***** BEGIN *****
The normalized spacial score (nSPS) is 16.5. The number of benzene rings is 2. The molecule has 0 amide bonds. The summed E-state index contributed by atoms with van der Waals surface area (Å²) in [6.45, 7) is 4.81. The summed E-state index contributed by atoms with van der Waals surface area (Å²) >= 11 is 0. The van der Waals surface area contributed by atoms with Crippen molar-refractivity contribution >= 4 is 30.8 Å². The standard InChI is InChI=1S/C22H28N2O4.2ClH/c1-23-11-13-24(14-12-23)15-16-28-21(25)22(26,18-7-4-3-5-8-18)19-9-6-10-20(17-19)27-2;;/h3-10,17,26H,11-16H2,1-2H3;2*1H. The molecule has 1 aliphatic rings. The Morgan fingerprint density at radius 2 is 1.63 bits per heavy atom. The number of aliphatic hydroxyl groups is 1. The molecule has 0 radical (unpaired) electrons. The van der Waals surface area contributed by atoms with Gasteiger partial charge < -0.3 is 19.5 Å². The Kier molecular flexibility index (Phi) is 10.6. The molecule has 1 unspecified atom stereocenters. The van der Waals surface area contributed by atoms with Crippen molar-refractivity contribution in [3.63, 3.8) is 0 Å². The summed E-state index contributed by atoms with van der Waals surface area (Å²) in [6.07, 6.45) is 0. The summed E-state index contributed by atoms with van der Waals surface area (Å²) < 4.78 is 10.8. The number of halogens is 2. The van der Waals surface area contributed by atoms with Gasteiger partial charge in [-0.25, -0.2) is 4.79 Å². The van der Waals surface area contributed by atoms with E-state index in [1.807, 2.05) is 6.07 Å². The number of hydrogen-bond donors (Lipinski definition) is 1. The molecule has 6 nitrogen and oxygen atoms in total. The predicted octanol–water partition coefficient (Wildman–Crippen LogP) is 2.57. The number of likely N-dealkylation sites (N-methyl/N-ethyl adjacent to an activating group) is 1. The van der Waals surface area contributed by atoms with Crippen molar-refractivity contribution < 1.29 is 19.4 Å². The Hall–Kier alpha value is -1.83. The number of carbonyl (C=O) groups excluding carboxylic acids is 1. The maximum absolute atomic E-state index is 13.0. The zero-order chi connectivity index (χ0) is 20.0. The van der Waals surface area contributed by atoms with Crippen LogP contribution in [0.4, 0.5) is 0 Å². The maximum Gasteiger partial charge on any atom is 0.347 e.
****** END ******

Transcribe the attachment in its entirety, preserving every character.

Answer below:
The normalized spacial score (nSPS) is 16.5. The number of benzene rings is 2. The molecule has 0 amide bonds. The summed E-state index contributed by atoms with van der Waals surface area (Å²) in [6.45, 7) is 4.81. The summed E-state index contributed by atoms with van der Waals surface area (Å²) >= 11 is 0. The van der Waals surface area contributed by atoms with Crippen molar-refractivity contribution >= 4 is 30.8 Å². The standard InChI is InChI=1S/C22H28N2O4.2ClH/c1-23-11-13-24(14-12-23)15-16-28-21(25)22(26,18-7-4-3-5-8-18)19-9-6-10-20(17-19)27-2;;/h3-10,17,26H,11-16H2,1-2H3;2*1H. The molecule has 1 aliphatic rings. The Morgan fingerprint density at radius 2 is 1.63 bits per heavy atom. The number of aliphatic hydroxyl groups is 1. The molecule has 0 radical (unpaired) electrons. The van der Waals surface area contributed by atoms with Gasteiger partial charge < -0.3 is 19.5 Å². The Kier molecular flexibility index (Phi) is 10.6. The molecule has 1 unspecified atom stereocenters. The van der Waals surface area contributed by atoms with Crippen molar-refractivity contribution in [3.63, 3.8) is 0 Å². The summed E-state index contributed by atoms with van der Waals surface area (Å²) in [6.07, 6.45) is 0. The summed E-state index contributed by atoms with van der Waals surface area (Å²) < 4.78 is 10.8. The number of halogens is 2. The van der Waals surface area contributed by atoms with Gasteiger partial charge in [-0.25, -0.2) is 4.79 Å². The van der Waals surface area contributed by atoms with E-state index in [1.807, 2.05) is 6.07 Å². The number of hydrogen-bond donors (Lipinski definition) is 1. The molecule has 6 nitrogen and oxygen atoms in total. The predicted octanol–water partition coefficient (Wildman–Crippen LogP) is 2.57. The number of likely N-dealkylation sites (N-methyl/N-ethyl adjacent to an activating group) is 1. The van der Waals surface area contributed by atoms with Crippen molar-refractivity contribution < 1.29 is 19.4 Å². The Hall–Kier alpha value is -1.83. The number of carbonyl (C=O) groups excluding carboxylic acids is 1. The maximum absolute atomic E-state index is 13.0. The zero-order chi connectivity index (χ0) is 20.0. The van der Waals surface area contributed by atoms with Crippen LogP contribution in [0.4, 0.5) is 0 Å². The maximum Gasteiger partial charge on any atom is 0.347 e.